BLACKSBURG, Va., Jun. 23, 2003 - Virginia Bioinformatics Institute (VBI) researchers Reinhard Laubenbacher, Pedro Mendes and Vladimir Shulaev have been awarded $1 million from the National Institutes of Health. The funds will be used to develop mathematical tools to model biochemical networks from experimental data.

In particular, the experiments will focus on oxidative stress in baker’s yeast, known scientifically as Saccharomyces cervisiae. Oxidative stress is a general biological phenomenon common to all aerobically grown organisms, from bacteria to humans, that essentially causes aging and degeneration.

According to a report by Laubenbacher and colleagues, “Yeast cells have evolved a variety of mechanisms to protect themselves from the damaging effect of oxidative stress.” Since baker’s yeast is safe, easy to culture and well studied, it will act as a model to develop novel strategies for coping with many disorders, including Alzheimer’s disease and Parkinson’s disease.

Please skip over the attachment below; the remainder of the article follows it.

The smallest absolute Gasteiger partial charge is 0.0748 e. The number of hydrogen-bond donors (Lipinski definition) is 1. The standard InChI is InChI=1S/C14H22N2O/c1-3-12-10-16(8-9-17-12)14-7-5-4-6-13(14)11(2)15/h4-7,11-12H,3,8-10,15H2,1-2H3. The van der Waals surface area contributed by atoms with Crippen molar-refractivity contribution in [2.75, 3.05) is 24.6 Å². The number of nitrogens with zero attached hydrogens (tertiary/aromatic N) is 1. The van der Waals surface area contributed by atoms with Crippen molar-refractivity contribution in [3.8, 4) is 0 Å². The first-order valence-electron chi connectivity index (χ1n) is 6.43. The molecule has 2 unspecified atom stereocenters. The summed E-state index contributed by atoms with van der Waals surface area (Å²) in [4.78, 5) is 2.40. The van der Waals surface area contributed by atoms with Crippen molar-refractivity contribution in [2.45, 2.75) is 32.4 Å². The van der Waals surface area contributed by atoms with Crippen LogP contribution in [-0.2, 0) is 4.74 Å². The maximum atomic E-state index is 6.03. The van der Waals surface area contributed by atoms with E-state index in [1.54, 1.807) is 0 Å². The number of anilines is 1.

In addition, the grant will provide funds for high school students and undergraduates from economically-depressed areas in southwestern Virginia to receive training and preparation for bioinformatics studies. Out-of-town students will receive room and board at Virginia Tech, as well as a stipend for their participation.

About VBI
VBI research platform centers on understanding the “disease triangle” of host-pathogen-environment interactions. With bioinformatics, an interdisciplinary merger of information technology and biology, faculty researchers at VBI have been able to interpret and apply vast amounts of biological data generated from basic research. With over $27 million in research funding, VBI researchers are working to find cures for many diseases of humans, crops, and animals; create high-yield, insect- and disease-resistant crops; and provide bioinformatics information and tools to support further discoveries.

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Published by Public Relations, June 22, 2003